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is there a future for proffesional welding

Discussion in 'The Hokey Ass Message Board' started by DamnYankeesKustoms, Dec 20, 2010.

  1. DamnYankeesKustoms
    Joined: Jan 14, 2010
    Posts: 297

    DamnYankeesKustoms
    Member

    I am asking this question because I have been debating on going back to college to take two year welding class, or should I continue to try and acquire a job or a career rather, at a company that offers on the job training, (I'm pretty much self taught in oxy and mig welding)

    thanks in advance for any advice
     
  2. El Caballo
    Joined: Mar 3, 2001
    Posts: 5,894

    El Caballo
    Member

    If you want to weld, and are serious about it, and serious about getting good at it, go to school. I have not run accross anyone in the 20 years I have been in the EPC business who was self taught. Keep in mind that the companies I deal with have a U stamp and in some cases are nuclear qualified (N stamp), so no pikers. Do yourself a favor, get trained up properly. Any sacrifice now will pay off later. I am getting my masters even now, you have to get a resume that is going to attract the right companies to work for.
     
  3. bobscogin
    Joined: Feb 8, 2007
    Posts: 1,748

    bobscogin
    Member

    Seems to me that if you can find a paying job where you can get a paycheck and on the job training too, you'd be ahead. Just my opinion, but you did ask.;)

    Bob
     
  4. 1320/150
    Joined: Oct 9, 2009
    Posts: 647

    1320/150
    Member

    Maybe not a Discovery Channel hot rod shop career,but buildings can't go up without welding. I know the economy isn't the best,but there might be a future for you as welder in the trades!I went the apprenticeship route,and haven't looked back. I am a sheet metal worker,and I have done everything from welding countertops,to hanging 1,000's of feet of duct in the air in one day. A ton of variety,and I get paid alot to practice for my hot rods!!!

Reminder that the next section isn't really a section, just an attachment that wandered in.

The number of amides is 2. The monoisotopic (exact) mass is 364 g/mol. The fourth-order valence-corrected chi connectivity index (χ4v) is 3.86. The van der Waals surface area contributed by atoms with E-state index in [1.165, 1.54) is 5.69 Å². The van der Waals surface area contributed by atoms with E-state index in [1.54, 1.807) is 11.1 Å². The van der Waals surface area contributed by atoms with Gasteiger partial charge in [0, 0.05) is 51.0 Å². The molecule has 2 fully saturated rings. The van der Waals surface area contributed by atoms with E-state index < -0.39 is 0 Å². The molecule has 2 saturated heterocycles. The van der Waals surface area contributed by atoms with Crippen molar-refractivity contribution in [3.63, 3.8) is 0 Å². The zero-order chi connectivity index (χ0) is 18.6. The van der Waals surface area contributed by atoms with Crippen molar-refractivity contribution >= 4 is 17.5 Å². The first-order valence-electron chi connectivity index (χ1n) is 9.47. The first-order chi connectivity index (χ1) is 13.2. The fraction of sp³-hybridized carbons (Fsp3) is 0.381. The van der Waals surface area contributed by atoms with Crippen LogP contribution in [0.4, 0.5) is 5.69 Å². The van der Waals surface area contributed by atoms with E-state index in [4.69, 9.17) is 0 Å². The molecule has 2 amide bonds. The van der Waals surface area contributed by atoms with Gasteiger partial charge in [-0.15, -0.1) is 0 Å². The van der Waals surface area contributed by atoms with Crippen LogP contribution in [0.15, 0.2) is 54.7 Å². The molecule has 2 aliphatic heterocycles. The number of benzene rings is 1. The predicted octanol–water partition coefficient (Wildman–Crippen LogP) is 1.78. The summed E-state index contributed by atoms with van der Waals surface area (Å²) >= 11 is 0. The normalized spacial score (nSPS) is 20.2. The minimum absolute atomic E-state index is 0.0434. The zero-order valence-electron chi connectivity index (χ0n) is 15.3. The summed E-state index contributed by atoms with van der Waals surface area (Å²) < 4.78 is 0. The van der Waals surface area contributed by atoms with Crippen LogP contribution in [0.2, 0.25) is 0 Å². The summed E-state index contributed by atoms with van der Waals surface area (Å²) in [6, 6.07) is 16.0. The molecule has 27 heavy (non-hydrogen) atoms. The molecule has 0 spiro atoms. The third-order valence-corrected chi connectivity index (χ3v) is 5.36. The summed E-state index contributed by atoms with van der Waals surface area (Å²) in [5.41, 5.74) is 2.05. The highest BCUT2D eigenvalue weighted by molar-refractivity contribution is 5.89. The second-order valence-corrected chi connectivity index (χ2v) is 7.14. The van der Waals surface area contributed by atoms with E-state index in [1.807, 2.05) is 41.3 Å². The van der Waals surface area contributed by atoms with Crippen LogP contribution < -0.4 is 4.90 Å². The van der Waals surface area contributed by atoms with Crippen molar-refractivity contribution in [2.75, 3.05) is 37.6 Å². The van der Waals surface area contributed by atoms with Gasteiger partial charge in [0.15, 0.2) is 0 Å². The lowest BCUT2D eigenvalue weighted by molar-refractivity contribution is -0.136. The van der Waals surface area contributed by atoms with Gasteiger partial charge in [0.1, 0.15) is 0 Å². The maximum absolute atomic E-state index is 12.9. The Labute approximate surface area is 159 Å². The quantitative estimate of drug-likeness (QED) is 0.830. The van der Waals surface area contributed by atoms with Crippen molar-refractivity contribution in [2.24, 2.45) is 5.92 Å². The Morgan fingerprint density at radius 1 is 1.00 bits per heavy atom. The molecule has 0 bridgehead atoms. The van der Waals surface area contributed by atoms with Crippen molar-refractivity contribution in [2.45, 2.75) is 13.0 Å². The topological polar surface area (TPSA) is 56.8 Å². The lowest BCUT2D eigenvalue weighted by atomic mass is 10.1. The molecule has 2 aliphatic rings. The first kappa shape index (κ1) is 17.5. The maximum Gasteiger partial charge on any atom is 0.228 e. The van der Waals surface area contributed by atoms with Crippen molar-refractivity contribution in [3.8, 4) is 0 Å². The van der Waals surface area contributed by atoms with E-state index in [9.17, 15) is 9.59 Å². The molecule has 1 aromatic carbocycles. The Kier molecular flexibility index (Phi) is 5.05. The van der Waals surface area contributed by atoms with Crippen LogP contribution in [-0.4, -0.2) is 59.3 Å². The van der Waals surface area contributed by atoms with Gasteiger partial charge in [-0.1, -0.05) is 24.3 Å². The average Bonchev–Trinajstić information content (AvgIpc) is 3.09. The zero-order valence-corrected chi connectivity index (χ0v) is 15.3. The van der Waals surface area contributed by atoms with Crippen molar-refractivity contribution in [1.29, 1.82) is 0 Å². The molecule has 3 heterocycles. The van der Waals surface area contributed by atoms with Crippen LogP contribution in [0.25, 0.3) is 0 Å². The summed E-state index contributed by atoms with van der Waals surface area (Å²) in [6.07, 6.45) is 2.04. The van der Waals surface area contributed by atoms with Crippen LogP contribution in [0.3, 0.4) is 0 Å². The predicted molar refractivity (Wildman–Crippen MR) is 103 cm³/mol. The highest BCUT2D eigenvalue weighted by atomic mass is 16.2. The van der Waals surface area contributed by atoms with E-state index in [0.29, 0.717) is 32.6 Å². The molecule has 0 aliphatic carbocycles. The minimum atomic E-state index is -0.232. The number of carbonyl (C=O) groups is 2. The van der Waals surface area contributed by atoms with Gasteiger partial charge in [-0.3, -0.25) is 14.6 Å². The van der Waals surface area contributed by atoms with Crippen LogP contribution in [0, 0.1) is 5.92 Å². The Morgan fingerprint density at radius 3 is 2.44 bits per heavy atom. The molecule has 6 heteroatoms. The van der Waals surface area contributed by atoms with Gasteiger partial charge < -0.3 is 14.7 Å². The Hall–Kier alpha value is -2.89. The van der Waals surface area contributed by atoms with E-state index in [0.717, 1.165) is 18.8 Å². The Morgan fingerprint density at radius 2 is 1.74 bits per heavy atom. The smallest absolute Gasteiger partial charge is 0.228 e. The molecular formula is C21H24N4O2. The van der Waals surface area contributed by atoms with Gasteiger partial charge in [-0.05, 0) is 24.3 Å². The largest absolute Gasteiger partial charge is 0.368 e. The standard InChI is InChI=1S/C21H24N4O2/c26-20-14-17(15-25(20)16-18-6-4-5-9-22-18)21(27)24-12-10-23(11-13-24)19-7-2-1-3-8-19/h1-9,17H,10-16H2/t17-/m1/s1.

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  5. the welder is king!
     
  6. 61bone
    Joined: Feb 12, 2005
    Posts: 890

    61bone
    Member

    A line welder is going to make 20-30 G a year. A certified is goiing to get 25-45. A rated welder , the skys the limit. Get you schooling and all the ratings you can.
     
  7. Mr48chev
    Joined: Dec 28, 2007
    Posts: 27,243

    Mr48chev
    ALLIANCE MEMBER

    If the school is rated high enough yes. Columbia Basin Jr College in Pasco, Wa http://www.columbiabasin.edu/home/index.asp?page=766 has one hell of a welding program that a lot of companies in this area send their new welders to even if they have already gone to another welding school. Before you spend your money find out how prospective employers view graduates from that program.

    That aside, there will always be a demand for highly skilled welders in all kinds of jobs be it welding hot rod chassis, welding on heavy equipment or doing specialty welding such as on nuclear equipment and everything in between. It is one skilled job that you can't outsource to India or at least do it very easily.
     
  8. El Caballo
    Joined: Mar 3, 2001
    Posts: 5,894

    El Caballo
    Member


    That is where I went to welding school when I worked at Hanford.
     
  9. flthd
    Joined: Sep 13, 2010
    Posts: 169

    flthd
    Member

    freakin rodburners:)
     
  10. austin514
    Joined: May 11, 2008
    Posts: 172

    austin514
    Member